A random sample of 400 undergraduate students reported their sex (1=male, 2=female) and college (A=business,B=engineering,C=liberal arts,D=nursing,E=pharmacy). The results were sorted into cells where, for example,D2 would be the number of female nursing students (13). The results (with column and row totals) are displayed below.

A B C D E total 1: 21 16 145 2 6 190 2: 14 4 175 13 4 210 total: 35 20 320 15 10 400Lets define some notation!

The individual cell counts are denoted as a matrix: *x*_{ij}.
*x*_{24} would denote the number of female nursing students.
The first index *i* ranges over the rows. The total number of
rows is denoted by *r* ; in our example *r*=2. The
second index *j* ranges over the columns. The total number of
columns is denoted by *c*; in our example *c*=5.

The *X*^{2} test (but not the exact test) makes use
of an "expected" contingency table. Whereas the actual contingency
table cells must be integers, the expected contingency table cells are
real numbers:

*e*_{ij} = ( *r*_{i} / *N* ) · ( *c*_{j} )

where *r*_{i} is the total of the *i*^{th}
row, *c*_{j} is the total of the *j*^{th}
column, and *N* is the grand total of the table.
For example:

*r*_{2}=*x*_{21}+*x*_{22}+
*x*_{23}+ ··· +*x*_{2c}

where *c* (N.B.: *c* without a subscript) is the
total number of columns. In our example
*r*_{2}=210.

Similarly we can define column totals:

*c*_{4}=*x*_{14}+*x*_{24}+
*x*_{34}+ ··· +*x*_{r4}

In our example
*c*_{4}=15, and the sum includes just two terms
(since *r*=2).

In our example the expect table is:

A B C D E 1 16.6 9.5 152 7.1 4.8 2 18.4 10.5 168 7.9 5.8

*X*^{2} is then defined by:

*X*^{2} =
(*x*_{ij} - *e*_{ij})^{2}/*e*_{ij}

As described on another page
if any *e*_{ij} are "small" (say less than 5),
we have problems and another approach may be needed. (In this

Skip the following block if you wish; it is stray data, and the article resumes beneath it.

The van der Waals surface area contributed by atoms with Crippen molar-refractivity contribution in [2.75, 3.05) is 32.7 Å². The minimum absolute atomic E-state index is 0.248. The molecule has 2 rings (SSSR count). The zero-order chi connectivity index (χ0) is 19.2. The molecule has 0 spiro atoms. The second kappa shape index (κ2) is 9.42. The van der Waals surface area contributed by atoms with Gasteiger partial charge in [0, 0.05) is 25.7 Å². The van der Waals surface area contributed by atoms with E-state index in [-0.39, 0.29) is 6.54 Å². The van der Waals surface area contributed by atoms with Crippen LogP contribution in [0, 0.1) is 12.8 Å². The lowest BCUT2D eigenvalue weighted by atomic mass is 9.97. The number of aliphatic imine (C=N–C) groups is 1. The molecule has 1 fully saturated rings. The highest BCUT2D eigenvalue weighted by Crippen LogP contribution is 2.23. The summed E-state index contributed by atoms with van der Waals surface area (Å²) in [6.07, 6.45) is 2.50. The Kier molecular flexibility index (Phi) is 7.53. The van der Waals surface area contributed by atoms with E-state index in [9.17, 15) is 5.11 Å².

example, we have one expected cell smaller than 5. However,
by the Cochran conditions, this table can still be analyzed
with *X*^{2}.)

One option is the exact method. In the exact method, we view the
particular contingency table *x*_{ij}
as embedded
in a universe of similar tables that have the same outcome
probabilities as our table (i.e., have the same row totals) and
the same distribution of treatments (i.e., have the same column
totals). The probability of each table in this universe can be
calculated:

*p* =
(*r*_{1}! · *r*_{2}! ··· *r*_{r}!) ×
(*c*_{1}! · *c*_{2}! ··· *c*_{c}!) /
(*x*_{11}! · *x*_{12}! ··· *x*_{rc}! ×
*N*!)

We then seek the sum of the probabilities of every table that is as unusual
as the given table. That is, *p* for the exact test is the sum of all table
probabilities less than or equal to the given table's probability.
If the total of such probabilities is "small" we deem it unlikely to have
observed such a table and hence reject the null hypothesis of
independence.

The main problem of applying the exact test is that for moderately sized
tables, the number of table probabilities to be enumerated can easily reach
the billions. As stated before, Mehta and Patel [*J. Am. Stat. Assoc.*
78 (1983) 427-434] found a clever recursive method of
summing the probability in the required tables, but even so large tables
can exhaust a modern computer. SO, if *X*^{2} is
allowed, use it!